Bramson ORT college closed after 40 years

Bramson ORT college closed after 40 years
Susan Mendel (l.-r.), director of admissions, Chairman Lynn Leeb and President David Kanani at Bramson ORT’s dedication of its new library in January 2016—one year before the college lost accredidation and closed.
Photo by Mike Shain
By Annabelle Blair

Bramson ORT, a 40-year-old technical college with campuses in Forest Hills and Brooklyn, closed in February after losing its accreditation, which effectively removed its authority to grant degrees. The Queens campus is locked and empty except for an office that handles student transcript requests.

With a student population of 471 in fall 2016, Bramson had seen its enrollment rates decline by over 30 percent since 2010. It had also struggled to meet accreditation requirements since 2013, New York State Education records show.

“There’s literally no one here,” the woman at the transcript office said when the school was contacted for comment.

Bramson was a nonprofit, two-year institution offering certificates, diplomas and associate degrees in accounting, business management, computer technology, medical and natural science, paralegal studies and other technical fields. The average student was 40 years old and Bramson served a strong multicultural population.

The college, located at 69-30 Austin St., had recently built a new library near the Queens campus. It was dedicated in January 2016 with the support of donors from World ORT, a global Jewish organization promoting education.

Congresswoman Grace Meng (D-Flushing) saved the school from going under in December 2014 when she arranged meetings to renew financial aid payments to Bramson from the U.S. Department of Education.

Leading up to the actual closure, rumors that the school might shut down spread around campus. In 2013, Bramson was put on a two-year probation for failing to meet accreditation standards under the state Board of Regents.

Many on the campus were unprepared for the shutdown, particularly after being lulled into a sense of false security by Meng’s involvement, the recently dedicated library, active recruitment of new students and the college administration’s repeated denials of the rumors.

In July 2016, the college’s president David Kanani sent an e-mail to the student body: “By talking to some of you, I hear that the rumor about our school having lost its accreditation still persists. As I mentioned in my previous email and visiting some of your classes at the end of the Spring semester, we are in the process of reaccreditation. Our school is accredited and our application is pending with the NYSED Board of Regents.”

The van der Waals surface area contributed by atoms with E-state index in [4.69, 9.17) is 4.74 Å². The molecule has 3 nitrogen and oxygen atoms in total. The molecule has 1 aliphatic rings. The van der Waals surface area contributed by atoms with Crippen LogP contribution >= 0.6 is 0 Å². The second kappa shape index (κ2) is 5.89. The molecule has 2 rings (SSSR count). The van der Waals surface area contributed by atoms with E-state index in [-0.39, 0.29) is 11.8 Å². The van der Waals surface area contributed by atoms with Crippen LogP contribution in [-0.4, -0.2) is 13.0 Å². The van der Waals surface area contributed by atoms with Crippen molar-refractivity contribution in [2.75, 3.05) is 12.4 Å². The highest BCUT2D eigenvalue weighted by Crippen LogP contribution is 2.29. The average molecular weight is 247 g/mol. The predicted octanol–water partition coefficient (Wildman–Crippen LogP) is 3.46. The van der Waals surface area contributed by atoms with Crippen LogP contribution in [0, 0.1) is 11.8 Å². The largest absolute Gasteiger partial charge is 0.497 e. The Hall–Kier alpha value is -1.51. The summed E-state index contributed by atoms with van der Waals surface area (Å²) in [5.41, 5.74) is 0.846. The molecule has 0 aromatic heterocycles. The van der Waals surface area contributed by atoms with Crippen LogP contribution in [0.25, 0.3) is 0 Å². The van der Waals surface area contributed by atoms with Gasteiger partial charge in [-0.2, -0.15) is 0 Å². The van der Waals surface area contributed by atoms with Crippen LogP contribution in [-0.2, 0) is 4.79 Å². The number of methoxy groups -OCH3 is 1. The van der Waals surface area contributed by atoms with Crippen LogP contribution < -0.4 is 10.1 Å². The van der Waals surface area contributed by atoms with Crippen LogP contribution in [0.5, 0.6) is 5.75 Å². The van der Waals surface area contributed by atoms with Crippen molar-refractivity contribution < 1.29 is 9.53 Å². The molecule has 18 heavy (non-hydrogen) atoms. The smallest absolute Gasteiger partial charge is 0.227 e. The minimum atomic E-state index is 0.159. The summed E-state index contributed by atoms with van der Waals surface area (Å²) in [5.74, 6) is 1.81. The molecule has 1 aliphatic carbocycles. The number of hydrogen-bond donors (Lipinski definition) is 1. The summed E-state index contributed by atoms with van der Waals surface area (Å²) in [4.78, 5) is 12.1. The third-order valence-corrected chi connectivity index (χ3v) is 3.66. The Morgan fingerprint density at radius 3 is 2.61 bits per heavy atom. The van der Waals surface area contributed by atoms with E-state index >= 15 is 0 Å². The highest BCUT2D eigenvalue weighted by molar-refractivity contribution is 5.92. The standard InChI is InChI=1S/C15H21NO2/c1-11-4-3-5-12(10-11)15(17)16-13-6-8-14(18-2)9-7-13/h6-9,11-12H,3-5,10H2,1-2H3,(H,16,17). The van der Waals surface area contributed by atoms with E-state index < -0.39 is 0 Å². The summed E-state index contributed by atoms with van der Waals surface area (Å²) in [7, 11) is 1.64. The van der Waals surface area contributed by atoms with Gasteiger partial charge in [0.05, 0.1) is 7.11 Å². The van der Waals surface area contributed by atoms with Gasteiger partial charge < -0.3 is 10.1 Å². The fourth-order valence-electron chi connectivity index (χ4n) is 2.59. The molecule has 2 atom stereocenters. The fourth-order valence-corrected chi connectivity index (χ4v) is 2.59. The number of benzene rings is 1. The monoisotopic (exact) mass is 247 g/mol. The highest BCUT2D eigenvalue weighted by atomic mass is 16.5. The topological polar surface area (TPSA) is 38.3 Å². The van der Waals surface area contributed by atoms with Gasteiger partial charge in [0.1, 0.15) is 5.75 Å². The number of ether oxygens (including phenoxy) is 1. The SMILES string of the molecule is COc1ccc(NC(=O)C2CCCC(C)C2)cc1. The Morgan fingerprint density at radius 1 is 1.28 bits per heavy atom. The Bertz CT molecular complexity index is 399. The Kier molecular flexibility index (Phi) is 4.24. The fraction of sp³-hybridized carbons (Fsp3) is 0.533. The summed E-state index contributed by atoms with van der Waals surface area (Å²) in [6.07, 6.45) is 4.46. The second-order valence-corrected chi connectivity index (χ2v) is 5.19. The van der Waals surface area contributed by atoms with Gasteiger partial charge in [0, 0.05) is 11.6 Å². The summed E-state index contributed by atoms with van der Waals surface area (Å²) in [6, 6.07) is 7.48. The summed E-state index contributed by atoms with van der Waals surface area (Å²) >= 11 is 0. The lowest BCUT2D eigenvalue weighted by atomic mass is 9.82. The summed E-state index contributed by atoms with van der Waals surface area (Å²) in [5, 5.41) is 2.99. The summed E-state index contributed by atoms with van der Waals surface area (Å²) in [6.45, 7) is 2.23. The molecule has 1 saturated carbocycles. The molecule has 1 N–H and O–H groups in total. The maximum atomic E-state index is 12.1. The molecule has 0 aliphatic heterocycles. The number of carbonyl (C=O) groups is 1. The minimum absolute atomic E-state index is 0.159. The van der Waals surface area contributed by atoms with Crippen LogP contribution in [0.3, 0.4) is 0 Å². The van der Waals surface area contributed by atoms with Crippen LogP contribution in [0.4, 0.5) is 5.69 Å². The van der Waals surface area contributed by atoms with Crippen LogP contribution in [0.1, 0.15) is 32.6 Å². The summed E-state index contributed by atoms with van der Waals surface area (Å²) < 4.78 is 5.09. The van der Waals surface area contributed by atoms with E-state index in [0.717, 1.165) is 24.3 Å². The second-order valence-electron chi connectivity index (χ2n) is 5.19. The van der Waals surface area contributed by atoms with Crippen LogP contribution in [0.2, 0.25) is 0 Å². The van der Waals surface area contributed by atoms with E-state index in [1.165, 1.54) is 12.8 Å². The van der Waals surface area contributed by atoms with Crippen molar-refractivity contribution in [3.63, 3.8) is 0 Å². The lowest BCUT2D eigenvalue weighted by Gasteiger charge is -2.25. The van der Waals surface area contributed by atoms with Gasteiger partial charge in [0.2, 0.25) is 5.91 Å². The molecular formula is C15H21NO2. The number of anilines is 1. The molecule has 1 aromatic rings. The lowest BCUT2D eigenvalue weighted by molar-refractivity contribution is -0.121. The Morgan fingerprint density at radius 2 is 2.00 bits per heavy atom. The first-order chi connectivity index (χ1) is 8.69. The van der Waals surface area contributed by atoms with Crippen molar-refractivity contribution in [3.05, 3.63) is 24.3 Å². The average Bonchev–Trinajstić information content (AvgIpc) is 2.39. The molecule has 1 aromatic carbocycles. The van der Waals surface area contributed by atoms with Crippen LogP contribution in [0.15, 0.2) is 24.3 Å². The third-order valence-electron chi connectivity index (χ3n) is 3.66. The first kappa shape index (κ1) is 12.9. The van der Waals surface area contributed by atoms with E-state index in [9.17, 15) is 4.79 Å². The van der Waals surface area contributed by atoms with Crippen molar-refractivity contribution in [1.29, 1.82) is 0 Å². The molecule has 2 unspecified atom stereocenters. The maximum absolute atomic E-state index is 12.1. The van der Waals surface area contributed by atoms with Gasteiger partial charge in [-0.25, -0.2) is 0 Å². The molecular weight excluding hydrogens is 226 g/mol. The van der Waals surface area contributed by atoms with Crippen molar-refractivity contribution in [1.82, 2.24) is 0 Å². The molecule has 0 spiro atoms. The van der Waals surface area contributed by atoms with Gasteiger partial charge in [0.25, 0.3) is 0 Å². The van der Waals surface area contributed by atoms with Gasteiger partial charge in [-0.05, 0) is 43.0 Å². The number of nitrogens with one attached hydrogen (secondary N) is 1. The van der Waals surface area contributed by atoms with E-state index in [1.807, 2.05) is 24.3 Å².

In January 2016, Kanani announced in an e-mail that the school had lost accreditation and could no longer be a degree-granting institution: “It is with deep regret that we have to announce that after careful review of the various options available to Bramson ORT College, including appealing of the NYSED Board of Regents’ decision to deny the institution’s accreditation, our Board of Trustees have decided not to appeal the NYSED Board of Regents’ decision. As a result, our Board has instructed us to engage in the teach out process for our current students.”

Two weeks later, a college fair helping students transition to nearby institutions was announced on the college’s Facebook page.

Brandon Mitchell, a spokesman at World ORT’s American branch said Bramson operated independently from the organization with a board of directors who ran the school.

“When they lost it (the accreditation), their board made the decision to close the school and informed our board of the decision,” Mitchell said. “It was a surprise to many of us here when we found out about it, and a disappointment to many of our donors.”

Jay Rivera, who graduated from Bramson in spring 2016, was not surprised.

“I heard the rumors. When I came back from Christmas break that January (2016), the writing was on the wall,” he said. “You walk into a place and you just kind of get the feel. I turned to my mother and said,‘If the school’s there in a year, I’ll be shocked.’”

Cassandra Stamand graduated from Bramson in 2016. She learned about the school’s closure when she received a letter in the mail in January stating she could be eligible for loan forgiveness because of the closure.

“Bramson was a really good school; a lot of students wished it was a four-year school,” she said. “When I heard the school was closing, it was kind of like a slap in the face to be honest.”

Stamand said she called another former student and friend to ask if the news was true; her friend recommended she go and get her transcript before she could no longer access it through the college.

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